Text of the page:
When former Egyptian president Mohammed Morsi was removed from power by popular demand and by means of the Egyptian military, many of the accoutrements of the Muslim Brotherhood which had only recently come out of the closet in Egypt were summarily shoved back in.
One example of the ascendant Muslim Brotherhood forced back into hiding was a Muslim Brotherhood radio channel, after the interim government ordered the closure of all Brotherhood media outlets.
But its energy is back on, just a bit further north.
The Rabaa radio channel, a Muslim Brotherhood-affiliated channel, went on-air in Turkey on Friday, Dec. 21. The channel is named for Cairo’s Rabaa al-Adawiyyah Square, where hundreds of Egyptians died in August during protests against Morsi’s ouster. The four-fingered “Rabaa” hand signal has become the symbol of those opposing the overthrow of Morsi.
One of the first to publicize the four-fingered pro-Morsi salute was Turkey’s Prime Minister Erdogan, just a week after the violent protests.
Another Muslim Brotherhood icon in Egypt turned out his Egyptian lights in response to the ouster of Morsi. Egyptian Imam Yusuf al-Qarawadi,widely regarded as one of the Brotherhood’s spiritual and intellectual inspirations, resigned his position at Al-Azhar University in early December.
The Egyptian-born Qaradawi had been living in Qatar for more than 30 years, having fled the country after tangling with former Egyptian President Gamal Abdel Nasser. But this past summer, Qatar stripped Qaradawi of his citizenship at the same time that it booted Hamas leader Khaled Mashaal out of the country.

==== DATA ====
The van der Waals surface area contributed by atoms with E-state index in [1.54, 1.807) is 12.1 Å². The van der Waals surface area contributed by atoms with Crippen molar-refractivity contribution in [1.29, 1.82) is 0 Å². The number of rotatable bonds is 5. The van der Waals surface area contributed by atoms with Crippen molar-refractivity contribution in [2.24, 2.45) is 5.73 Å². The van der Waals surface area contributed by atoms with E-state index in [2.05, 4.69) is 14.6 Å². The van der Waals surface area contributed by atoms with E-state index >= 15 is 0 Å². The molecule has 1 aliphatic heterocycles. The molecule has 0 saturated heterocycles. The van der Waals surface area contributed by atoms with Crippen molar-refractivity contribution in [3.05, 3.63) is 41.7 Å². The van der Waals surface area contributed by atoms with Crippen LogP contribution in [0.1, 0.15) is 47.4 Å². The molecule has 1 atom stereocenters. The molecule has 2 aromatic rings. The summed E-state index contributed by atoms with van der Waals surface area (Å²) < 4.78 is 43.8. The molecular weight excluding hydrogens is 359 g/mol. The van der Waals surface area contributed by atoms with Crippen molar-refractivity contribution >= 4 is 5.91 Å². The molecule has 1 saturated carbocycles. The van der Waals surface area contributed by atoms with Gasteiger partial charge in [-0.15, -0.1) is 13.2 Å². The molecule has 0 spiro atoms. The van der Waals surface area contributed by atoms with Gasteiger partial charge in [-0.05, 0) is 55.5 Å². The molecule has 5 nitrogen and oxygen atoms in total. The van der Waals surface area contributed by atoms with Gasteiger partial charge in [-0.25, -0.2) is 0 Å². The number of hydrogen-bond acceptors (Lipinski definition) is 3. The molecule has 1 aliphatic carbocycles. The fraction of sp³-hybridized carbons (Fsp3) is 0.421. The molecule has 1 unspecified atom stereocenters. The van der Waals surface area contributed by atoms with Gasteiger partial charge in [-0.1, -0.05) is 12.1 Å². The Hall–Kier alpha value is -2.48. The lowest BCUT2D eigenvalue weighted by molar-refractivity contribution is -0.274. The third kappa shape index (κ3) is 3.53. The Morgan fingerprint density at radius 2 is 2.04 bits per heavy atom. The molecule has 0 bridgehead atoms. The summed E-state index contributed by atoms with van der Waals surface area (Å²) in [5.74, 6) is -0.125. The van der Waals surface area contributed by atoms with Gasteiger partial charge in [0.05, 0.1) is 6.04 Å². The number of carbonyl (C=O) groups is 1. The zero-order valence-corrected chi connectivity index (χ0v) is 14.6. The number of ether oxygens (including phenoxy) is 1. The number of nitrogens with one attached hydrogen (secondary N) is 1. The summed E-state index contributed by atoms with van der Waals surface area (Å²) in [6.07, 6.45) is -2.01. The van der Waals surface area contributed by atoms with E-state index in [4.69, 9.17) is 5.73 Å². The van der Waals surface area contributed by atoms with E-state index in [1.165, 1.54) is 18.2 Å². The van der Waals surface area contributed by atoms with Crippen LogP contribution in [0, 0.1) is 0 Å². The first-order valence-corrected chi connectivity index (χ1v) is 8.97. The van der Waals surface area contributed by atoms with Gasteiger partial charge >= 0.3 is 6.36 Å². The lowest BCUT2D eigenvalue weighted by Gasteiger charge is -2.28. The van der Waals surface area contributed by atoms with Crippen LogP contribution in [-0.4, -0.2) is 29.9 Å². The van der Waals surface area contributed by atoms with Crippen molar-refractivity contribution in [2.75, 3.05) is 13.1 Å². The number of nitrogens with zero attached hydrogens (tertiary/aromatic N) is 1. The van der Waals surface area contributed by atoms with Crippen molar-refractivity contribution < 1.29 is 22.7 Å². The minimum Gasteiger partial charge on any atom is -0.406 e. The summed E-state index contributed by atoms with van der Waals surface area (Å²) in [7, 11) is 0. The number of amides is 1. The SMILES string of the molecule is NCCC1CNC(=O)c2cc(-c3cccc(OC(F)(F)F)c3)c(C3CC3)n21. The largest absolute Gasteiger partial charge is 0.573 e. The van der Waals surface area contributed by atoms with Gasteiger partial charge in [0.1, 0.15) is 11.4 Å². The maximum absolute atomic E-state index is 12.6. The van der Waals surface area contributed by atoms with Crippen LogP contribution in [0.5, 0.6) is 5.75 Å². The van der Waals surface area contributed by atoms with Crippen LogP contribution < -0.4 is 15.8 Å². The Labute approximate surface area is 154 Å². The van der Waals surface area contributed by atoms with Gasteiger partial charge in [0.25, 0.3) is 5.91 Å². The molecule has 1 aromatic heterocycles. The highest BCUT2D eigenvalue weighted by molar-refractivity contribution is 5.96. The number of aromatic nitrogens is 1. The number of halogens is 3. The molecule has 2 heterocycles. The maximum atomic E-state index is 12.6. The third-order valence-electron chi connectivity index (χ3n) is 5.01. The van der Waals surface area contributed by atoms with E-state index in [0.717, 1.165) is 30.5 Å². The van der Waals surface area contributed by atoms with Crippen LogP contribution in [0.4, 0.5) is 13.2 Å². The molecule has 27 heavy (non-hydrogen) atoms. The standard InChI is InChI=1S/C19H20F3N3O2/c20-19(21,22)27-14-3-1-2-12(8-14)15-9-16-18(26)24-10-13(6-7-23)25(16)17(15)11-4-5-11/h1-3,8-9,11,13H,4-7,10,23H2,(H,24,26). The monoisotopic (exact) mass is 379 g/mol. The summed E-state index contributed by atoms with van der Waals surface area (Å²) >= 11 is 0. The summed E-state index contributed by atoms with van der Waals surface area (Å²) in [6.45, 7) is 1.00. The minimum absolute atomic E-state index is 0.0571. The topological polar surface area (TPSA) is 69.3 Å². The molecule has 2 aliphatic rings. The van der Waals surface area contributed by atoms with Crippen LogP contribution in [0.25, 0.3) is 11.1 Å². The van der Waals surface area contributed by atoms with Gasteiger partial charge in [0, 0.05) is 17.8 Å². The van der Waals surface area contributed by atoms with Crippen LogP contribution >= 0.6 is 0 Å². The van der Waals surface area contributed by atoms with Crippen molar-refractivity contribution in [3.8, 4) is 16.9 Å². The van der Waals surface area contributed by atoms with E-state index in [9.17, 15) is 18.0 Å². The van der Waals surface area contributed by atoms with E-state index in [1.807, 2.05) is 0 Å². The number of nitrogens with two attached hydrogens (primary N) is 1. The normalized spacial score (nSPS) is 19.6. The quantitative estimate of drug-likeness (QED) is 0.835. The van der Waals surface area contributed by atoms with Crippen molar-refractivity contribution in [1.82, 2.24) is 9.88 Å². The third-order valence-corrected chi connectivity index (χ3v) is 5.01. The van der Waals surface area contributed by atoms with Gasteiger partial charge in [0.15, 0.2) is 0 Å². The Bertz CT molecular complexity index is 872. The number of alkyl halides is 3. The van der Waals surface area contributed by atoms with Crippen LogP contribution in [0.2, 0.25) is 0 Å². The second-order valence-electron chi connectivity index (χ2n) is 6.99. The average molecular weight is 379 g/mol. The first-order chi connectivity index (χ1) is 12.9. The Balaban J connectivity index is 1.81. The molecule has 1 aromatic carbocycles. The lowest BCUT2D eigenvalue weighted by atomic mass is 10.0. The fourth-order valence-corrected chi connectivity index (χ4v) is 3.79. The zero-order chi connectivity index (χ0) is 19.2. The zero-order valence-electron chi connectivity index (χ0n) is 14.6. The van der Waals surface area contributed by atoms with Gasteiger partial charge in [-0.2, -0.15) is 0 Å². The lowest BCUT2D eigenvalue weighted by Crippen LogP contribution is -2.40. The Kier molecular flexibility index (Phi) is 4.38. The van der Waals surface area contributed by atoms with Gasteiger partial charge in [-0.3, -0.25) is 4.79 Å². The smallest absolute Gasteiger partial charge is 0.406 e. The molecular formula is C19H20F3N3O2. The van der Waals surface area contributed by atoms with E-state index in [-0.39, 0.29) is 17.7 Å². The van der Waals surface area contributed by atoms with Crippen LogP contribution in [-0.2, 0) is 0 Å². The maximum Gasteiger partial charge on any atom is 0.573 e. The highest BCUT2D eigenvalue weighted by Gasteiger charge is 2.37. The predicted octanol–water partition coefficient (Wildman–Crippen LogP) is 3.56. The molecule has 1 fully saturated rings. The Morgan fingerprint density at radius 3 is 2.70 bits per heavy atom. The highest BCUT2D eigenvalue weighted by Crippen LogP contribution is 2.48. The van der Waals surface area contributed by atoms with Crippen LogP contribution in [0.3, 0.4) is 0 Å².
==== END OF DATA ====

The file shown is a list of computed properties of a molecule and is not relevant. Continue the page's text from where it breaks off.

Al-Qaradawi returned to Egypt in 2011, as the Muslim Brotherhood star was rising. He famously led mass prayers in Tahrir Square after former President Mubarak was ousted. Qaradawi is a strong advocate of homicide bombings in Israel. He said that it is “evidence of God’s justice” when “believers use their bodies as bombs.”
Qaradawi has praised Hitler for managing to put Jews “in their place,” calling the Holocaust “divine justice.” He also prayed that “the next time” a Holocaust will be at the “hand of the believers.”
The first program aired on the Rabaa channel featured Qaradawi.
About the Author: Lori Lowenthal Marcus is the U.S. correspondent for The Jewish Press. A graduate of Harvard Law School, she previously practiced First Amendment law and taught in Philadelphia-area graduate and law schools. You can reach her by email: Lori@JewishPressOnline.com
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